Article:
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Email Guidelines

Email Forwarding:

We are all entitled to our political, religious and ethical views as a citizen of this country. However, as Auxiliary members our views must fall within the guidelines of our organization and the instructions set forth by the Commandant of the Coast Guard. Forwarding opinions or writings within the political, religious and ethical area are not acceptable for us to send to our Auxiliary membership and will not be acceptable to the leadership of this district.

If you want to send a friend this type of information it is your choice, do not use your Auxiliary bang lists or the Auxiliary as a means of expressing yourself in this arena.

Email Etiquette:

  • Be concise and to the point.

    Do not make an e-mail longer than it needs to be. Remember that reading an e-mail is harder than reading printed communications and a long e-mail can be very discouraging to read.

  • Use proper spelling, grammar & punctuation.

    E-mails with no full stops or commas are difficult to read and can sometimes even change the meaning of the text. And, if your program has a spell checking option, why not use it?

  • Do not write in CAPITALS

    IF YOU WRITE IN CAPITALS IT SEEMS AS IF YOU ARE SHOUTING. This can be highly annoying and might trigger an unwanted response in the form of a flame mail. Therefore, try not to send any email text in all capitals. BOLDING THE CAPITALS can make the annoyance even greater.

  • Do not overuse Reply to All.

    Only use Reply to All if you really need your message to be seen by each person who received the original message.

  • Take care with abbreviations and emoticons.

    Try not to use abbreviations such as BTW (by the way) and LOL (laugh out loud). The recipient might not be aware of the meanings of the abbreviations and these are generally not appropriate. The same goes for emoticons, such as the smiley :-). If you are not sure whether your recipient knows what it means, it is better not to use it.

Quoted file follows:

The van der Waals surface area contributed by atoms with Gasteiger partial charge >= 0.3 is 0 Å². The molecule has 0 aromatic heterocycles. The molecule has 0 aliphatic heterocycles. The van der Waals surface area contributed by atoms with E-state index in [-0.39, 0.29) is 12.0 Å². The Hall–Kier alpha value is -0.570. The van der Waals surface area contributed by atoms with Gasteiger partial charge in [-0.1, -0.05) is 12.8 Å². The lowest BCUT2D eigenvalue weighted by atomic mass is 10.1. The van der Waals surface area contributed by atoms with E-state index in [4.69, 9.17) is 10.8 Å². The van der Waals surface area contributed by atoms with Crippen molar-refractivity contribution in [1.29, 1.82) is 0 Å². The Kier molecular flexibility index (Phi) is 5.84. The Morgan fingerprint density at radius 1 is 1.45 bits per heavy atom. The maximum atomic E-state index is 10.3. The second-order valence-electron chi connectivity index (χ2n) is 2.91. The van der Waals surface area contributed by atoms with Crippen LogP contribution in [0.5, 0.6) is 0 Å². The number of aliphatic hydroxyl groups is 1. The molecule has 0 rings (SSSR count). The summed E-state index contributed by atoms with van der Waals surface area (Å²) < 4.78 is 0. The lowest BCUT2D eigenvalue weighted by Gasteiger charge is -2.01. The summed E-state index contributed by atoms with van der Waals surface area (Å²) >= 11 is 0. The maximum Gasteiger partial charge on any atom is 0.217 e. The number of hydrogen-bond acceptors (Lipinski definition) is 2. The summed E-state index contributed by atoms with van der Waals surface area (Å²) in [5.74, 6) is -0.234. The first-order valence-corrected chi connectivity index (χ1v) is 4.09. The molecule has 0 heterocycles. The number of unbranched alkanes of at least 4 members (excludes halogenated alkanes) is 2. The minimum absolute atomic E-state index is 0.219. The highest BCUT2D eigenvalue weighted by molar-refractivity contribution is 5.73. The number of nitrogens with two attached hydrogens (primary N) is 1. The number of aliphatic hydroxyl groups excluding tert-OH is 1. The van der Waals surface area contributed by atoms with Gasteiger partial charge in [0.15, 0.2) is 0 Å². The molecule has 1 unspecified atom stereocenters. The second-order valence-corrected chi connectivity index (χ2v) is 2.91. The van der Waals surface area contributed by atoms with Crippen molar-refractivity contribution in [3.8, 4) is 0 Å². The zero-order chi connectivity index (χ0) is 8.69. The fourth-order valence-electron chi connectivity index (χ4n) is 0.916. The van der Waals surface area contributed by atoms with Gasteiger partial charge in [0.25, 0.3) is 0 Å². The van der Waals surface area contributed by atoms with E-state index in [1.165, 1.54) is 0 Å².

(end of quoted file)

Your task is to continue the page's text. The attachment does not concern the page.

• Do not forward chain letters.

    Do not forward chain letters. We can safely say that all of them are hoaxes. Just delete the letters as soon as you receive them.

  • Do not use email to discuss confidential information.

    Sending an email is like sending a postcard. If you don't want your email to be displayed on a bulletin board, don't send it. Moreover, never make any libelous, sexist or racially discriminating comments in emails, even if they are meant to be a joke.

  • Don't forward virus hoaxes and chain letters.

    If you receive an email message warning you of a new unstoppable virus that will immediately delete everything from your computer, this is most probably a hoax. By forwarding hoaxes you use valuable bandwidth and sometimes virus hoaxes contain viruses themselves by attaching a so-called file that will stop the dangerous virus. The same goes for chain letters that promise incredible riches or ask your help for a charitable cause. Even if the content seems to be bona fide, the senders are usually not. Since it is impossible to find out whether a chain letter is real or not, the best place for it is the recycle bin.

  • Don't reply to spam.

    By replying to spam or by unsubscribing, you are confirming that your email address is 'live'. Confirming this will only generate even more spam. Therefore, just hit the delete button or use email software to remove spam automatically.

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